Why do you live in the DR?

Those who need what they had before to be content will never be satisfied, might as well go back. If you are able to Adapt, you will grow beyond your imagination. He is right, adaptation is what has enabled mankind to evolve. Much to the dismay of many, the present evolution is too close to disalution (sp) of the decent qualities mankind once possessed.  Enough of my pontification & back to the nitty-gritty.  The people, the climate, the food, the glorious smiles & generosity of the Dominicans are but a smidgeon of why I live here. The  cost of living allows me to live how & where I want. AND I'm at the low end of the economic scale of Gringos.  This is my home. I'm lucky to be here.

Great post!

Tinker... love it

Bob K

Thanks you two. Both of you have through your knowledge have enhanced my pleasure. Welcome back into my life.

It feels good to be back.  A break once in a while is a good thing.

Bob K

MaxGis :

I have seen many posts on how poor the medical care is, how Gringos are treated poorly by the legal system and the police, how locals sue Gringos for frivolous incidents, how many of you won't drive after dark and high crime rates etc.
My question, why do you live there?

There are expats, and there are true expats and there are wanna be expats.

The palm tree beach brigade are generally attracted to DR because it is the cheapest option in the Caribbean with the now established foreign communities on the North and East Coasts. They want to live a secure hassle free life with as many of the western comforts they had back home. Beach, restaurants, leisure time and the 'Bicardi ad.'beach life ideal, and in some cases an expanded love life too. Some make it in DR, some don't. Too often these are the wanna be expats and those that magnify the negatives mentioned in the quoted post above.

Now to answer the thread question, I have traveled and lived in some 50 countries and I found myself in the Caribbean on a number of occasions but on smaller and often idyllic islands. But those islands can be costly and limiting. So when I came across DR, an island considerably bigger and more populated, and saw the wonderful and varied geography, I found a livable Caribbean home with a diverse people embracing a challenging life with time to smile and party.

I lived my first years here away from expats and within a rural community and that grounded me in true Dominican life. A sometimes hard and a thrifty living style with a strong community spirit is evident. I never felt anymore threatened than in my former western life and I wasn't perplexed about health care or any health risks. Why should one be if you have your expat medical insurance package with air ambulance evacuation? I traveled wide and far around the country without inhibition and have seen and continue to discover the true beauty of this country. I curse at the failures of government at all levels but I didn't come looking for a fully regulated life. Living now in Santo Domingo can be bruising but it is just another big sprawling poorly regulated developing city with horrendous traffic, but in the main often safer than many big western cities or world capitals when you get outside the main centres if you are street wise. This life works for me and my Dominican wife right now being in the heart of the Caribbean and a short flight away to other smaller limiting islands where I do business and a few hours drive to get away and relax to beautiful beaches, rivers and mountains to the north, east and west. I see new opportunities in other quite beautiful parts of this country all the time and won't think twice about relocating back into 'campo' life.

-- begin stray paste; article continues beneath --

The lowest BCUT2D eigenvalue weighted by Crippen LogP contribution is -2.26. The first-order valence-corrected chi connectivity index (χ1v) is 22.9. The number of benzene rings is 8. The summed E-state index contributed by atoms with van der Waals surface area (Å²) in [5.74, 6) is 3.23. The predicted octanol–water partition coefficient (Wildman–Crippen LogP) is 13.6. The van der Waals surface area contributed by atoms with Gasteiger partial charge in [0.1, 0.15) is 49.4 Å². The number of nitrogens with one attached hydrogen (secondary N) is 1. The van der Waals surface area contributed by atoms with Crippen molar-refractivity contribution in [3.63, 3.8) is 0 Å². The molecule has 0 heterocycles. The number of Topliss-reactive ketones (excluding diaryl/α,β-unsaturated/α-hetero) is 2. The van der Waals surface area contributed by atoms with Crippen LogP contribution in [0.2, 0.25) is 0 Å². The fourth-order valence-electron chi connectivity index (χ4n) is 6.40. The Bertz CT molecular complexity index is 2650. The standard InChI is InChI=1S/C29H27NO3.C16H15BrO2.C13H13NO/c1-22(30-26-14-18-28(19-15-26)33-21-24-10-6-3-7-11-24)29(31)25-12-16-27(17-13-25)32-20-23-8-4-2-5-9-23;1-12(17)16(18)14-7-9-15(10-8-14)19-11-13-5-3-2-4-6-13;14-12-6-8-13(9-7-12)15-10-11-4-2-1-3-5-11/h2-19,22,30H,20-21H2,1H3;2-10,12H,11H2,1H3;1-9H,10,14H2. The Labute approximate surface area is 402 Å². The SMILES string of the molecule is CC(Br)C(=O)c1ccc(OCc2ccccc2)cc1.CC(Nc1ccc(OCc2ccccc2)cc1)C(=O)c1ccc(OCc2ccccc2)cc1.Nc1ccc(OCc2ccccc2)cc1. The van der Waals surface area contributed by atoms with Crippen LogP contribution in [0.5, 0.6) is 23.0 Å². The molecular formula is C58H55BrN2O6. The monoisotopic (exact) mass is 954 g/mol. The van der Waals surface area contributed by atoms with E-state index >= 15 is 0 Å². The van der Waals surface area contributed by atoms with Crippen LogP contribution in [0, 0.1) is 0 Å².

I do believe being away, or rather at arms length, from the insular, seemingly never happy, expat cliques is a good thing for those of us with the true expat blood running through our veins.

DominicanadaMike :

Just my 2 pesos...

Moderating is not an easy job.  You must first have a vision of what you would like to achieve through blogs and commentaries......

Some moderation on this forum is highly inconsistent and inauthentic. Moderators contradict one another and they hardly take a step back to see their own fallibility:

https://www.expat.com/forum/viewtopic.p … 86#4455524

I suggest they should have a look at this:
https://www.theguardian.com/science/201 … individual

The question raised in this thread will always be highly relevant to expats wishing to relocate to DR and should always remain open, but to try and inject another discussion within it from afar about moderation in this forum is another separate subject.

One would expect moderation would delete the last and any other diversionary posts on a good discussion topic.

Sometimes an unplanned side trip produces unexpected beauty as well as disaster.  Right now I'm in the middle of the latter.  I'm searching for the former.  Memories are not enough to assuage the the condition. But, being a tough old geezer, I shall survive this too.  To be a real ex=pat there has to be that atavistic trait of the wonder of exploration of the world & of self. It is pretty amazing when you think about it.  Good luck & keep it 'Balls to the wall"!  Look up the origin if you think the saying is obscene,,,,,,,,,,,,,

Expat is singular.  It defines people who decide to move away from their mother country.  True expat or wannabe expat.  We are all from another land.  We are all expats and need to respect everyone who comes here to live, with respectable intentions. 

I'm OK.  You're OK!

It is not necessary to "do lunch".  We don't even have to know or agree with one another.  We are all expats.  Respect every expat regardless of race, religion or the "why" they are here.

Respectfully submitted.

Moderators here are unpaid volunteers.  Each forum and or country has their own moderators.  Not all are the same.  Do not compare this  forum on DR to forums on other countries.

We try to be fair and reasonable while at the same time creating a safe pleasant place to discuss  issues and ideas while respecting differing opinions.  This is often a thankless job that often pisses me off. However, there is much more good then difficult here.

Planner, I have over the years watched you suffer through redunacy & inane requests. You have a diamond hard ability to withstand assaults on your patience. I salute you!  ( Hey folks, we sometimes butt heads)  Normal  of course.

It is sad that someone posting from Vietnam has ruffled feathers here in DR!